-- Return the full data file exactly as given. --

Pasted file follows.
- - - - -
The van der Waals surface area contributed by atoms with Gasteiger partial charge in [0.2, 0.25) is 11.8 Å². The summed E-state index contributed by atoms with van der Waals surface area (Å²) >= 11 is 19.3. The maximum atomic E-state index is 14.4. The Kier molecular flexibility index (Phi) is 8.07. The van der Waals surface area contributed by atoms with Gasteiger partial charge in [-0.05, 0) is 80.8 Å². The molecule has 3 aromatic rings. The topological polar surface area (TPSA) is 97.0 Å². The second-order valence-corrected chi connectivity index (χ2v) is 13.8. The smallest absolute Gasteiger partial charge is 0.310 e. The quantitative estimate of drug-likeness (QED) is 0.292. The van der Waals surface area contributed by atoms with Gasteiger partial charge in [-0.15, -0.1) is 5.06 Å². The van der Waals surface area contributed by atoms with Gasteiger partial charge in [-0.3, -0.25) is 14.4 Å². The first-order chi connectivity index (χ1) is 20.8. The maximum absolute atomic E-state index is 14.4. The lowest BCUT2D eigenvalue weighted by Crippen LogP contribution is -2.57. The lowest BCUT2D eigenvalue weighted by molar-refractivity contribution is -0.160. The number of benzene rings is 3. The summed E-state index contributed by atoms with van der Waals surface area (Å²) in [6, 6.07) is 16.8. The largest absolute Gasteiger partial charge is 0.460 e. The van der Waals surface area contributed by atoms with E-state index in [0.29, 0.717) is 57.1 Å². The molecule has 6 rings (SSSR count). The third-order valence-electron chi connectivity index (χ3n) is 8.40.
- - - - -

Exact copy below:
The van der Waals surface area contributed by atoms with Gasteiger partial charge in [0.2, 0.25) is 11.8 Å². The summed E-state index contributed by atoms with van der Waals surface area (Å²) >= 11 is 19.3. The maximum atomic E-state index is 14.4. The Kier molecular flexibility index (Phi) is 8.07. The van der Waals surface area contributed by atoms with Gasteiger partial charge in [-0.05, 0) is 80.8 Å². The molecule has 3 aromatic rings. The topological polar surface area (TPSA) is 97.0 Å². The second-order valence-corrected chi connectivity index (χ2v) is 13.8. The smallest absolute Gasteiger partial charge is 0.310 e. The quantitative estimate of drug-likeness (QED) is 0.292. The van der Waals surface area contributed by atoms with Gasteiger partial charge in [-0.15, -0.1) is 5.06 Å². The van der Waals surface area contributed by atoms with Gasteiger partial charge in [-0.3, -0.25) is 14.4 Å². The first-order chi connectivity index (χ1) is 20.8. The maximum absolute atomic E-state index is 14.4. The lowest BCUT2D eigenvalue weighted by Crippen LogP contribution is -2.57. The lowest BCUT2D eigenvalue weighted by molar-refractivity contribution is -0.160. The number of benzene rings is 3. The summed E-state index contributed by atoms with van der Waals surface area (Å²) in [6, 6.07) is 16.8. The largest absolute Gasteiger partial charge is 0.460 e. The van der Waals surface area contributed by atoms with E-state index in [0.29, 0.717) is 57.1 Å². The molecule has 6 rings (SSSR count). The third-order valence-electron chi connectivity index (χ3n) is 8.40.